There’s no travel budget. You want to go to GDC/Some open worlds expo/whatever? Buy yourself a ticket, go, write up a report, report what it cost and judge whether it was worth it or not, then expense it. You are considered to be your own judge of how money is spent in that way. If you need hardware or software or whatever, then just go get it (or ask ops to get it for you since they may get a better deal) and just do it. One of the surprising things is when you are actually responsible personally for spending money on trips and so on, you don’t tend to do it unless you can really justify it. They actually spend less on travel than most companies do because they don’t follow the traditional travel budget approach.

Everything is completely 100% transparent. Every month everyone is sent a copy of the company financial statement. This covers everything from how much was spent on salaries (obviously not down to the specific person) to how much was spent on rent. Everyone is able to ask questions and an open meeting is held to do so every month.

There is a weekly ‘brown bag” lunch held at the main offices (and sometimes within Second Life itself – I’ll explain more about that later) where the CEO basically poses and question via email before hand, then everyone who wants to sits down at lunch time with a company supplied lunch and discusses that thought / question / whatever that the CEO posed. And boy, some of those questions are just stuff you’d never hear anywhere else. Here’s some examples “Satellite offices – way of the future, or are we just kidding ourselves?” – “The bonus scheme – does it really work? What do you think?” – “Should I still be CEO or should be find a ‘real’ CEO to run LL” – yeah, I doubt *your* head of studio is going to ask you that.

One of the nicest things about this company is the recognition that it’s doing new stuff and working on new paradigms of ways of work. They recognize that what they do doesn’t always scale, or work out great. Every thing is pretty much considered to be a work in progress. Which means when something isn’t working, or scaling, or there’s a better way of doing something they want to hear about it. I just pointed out some issues with new people working remotely and everyone who saw my email on the subject considered it a call to arms to fix this stuff. I’ve never been *anywhere* where that was thought. It was quite quite refreshing.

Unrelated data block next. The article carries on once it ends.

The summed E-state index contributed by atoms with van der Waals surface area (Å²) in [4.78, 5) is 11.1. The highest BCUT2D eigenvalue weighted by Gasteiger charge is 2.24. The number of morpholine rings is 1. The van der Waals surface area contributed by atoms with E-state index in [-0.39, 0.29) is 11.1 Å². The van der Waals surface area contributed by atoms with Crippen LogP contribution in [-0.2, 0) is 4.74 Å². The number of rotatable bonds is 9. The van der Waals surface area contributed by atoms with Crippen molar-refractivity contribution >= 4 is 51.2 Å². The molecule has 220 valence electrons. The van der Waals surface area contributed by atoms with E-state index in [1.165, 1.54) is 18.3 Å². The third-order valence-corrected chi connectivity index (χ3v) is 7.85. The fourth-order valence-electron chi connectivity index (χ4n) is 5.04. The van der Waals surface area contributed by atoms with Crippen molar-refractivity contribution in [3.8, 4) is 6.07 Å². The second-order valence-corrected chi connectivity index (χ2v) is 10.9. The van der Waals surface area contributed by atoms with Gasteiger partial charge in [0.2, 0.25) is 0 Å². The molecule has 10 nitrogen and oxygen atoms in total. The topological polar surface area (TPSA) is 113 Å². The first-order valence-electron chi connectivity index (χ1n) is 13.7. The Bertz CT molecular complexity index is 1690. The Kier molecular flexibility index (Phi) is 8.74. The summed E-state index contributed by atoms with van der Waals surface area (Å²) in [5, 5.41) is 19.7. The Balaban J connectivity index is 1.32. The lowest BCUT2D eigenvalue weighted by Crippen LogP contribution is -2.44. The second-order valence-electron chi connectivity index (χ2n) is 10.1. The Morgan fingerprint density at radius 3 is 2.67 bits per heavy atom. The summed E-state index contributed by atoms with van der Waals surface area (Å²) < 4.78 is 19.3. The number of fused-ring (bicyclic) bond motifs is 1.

They even went so far as to say “ok, lets bring you on site again to try integrating you again into the maintenance group and that should clear up some of these issues”. And now, in the middle of it, it was the right thing to do. Now I’m being way more productive.

The cons
Because of the One Man is an Island approach, knowledge sharing tends to be harder to manage. There’s an enormous wiki full off every part of Linden Lab culture and details, but now it’s so large that navigating it and finding the bit of information you want is somewhat hard. Google search is really helping there, but it still needs to be managed full time by a technical writer (which LL has recognized and is hiring someone to do just that).

Communication is often an issue. With everyone spread everywhere (even across two campuses in SF) sometimes getting hold of someone who holds the info you need can be a challenge (and in some cases, working out who has that nugget also can be an issue). Everyone is encouraged to be on an in house IRC channel, and available on Skype, but even then sometimes it can be hard to get what you need in a timely fashion. More often than not information is given when asked for, but not volunteered, which is a problem – but that has to do with busy people more than anything.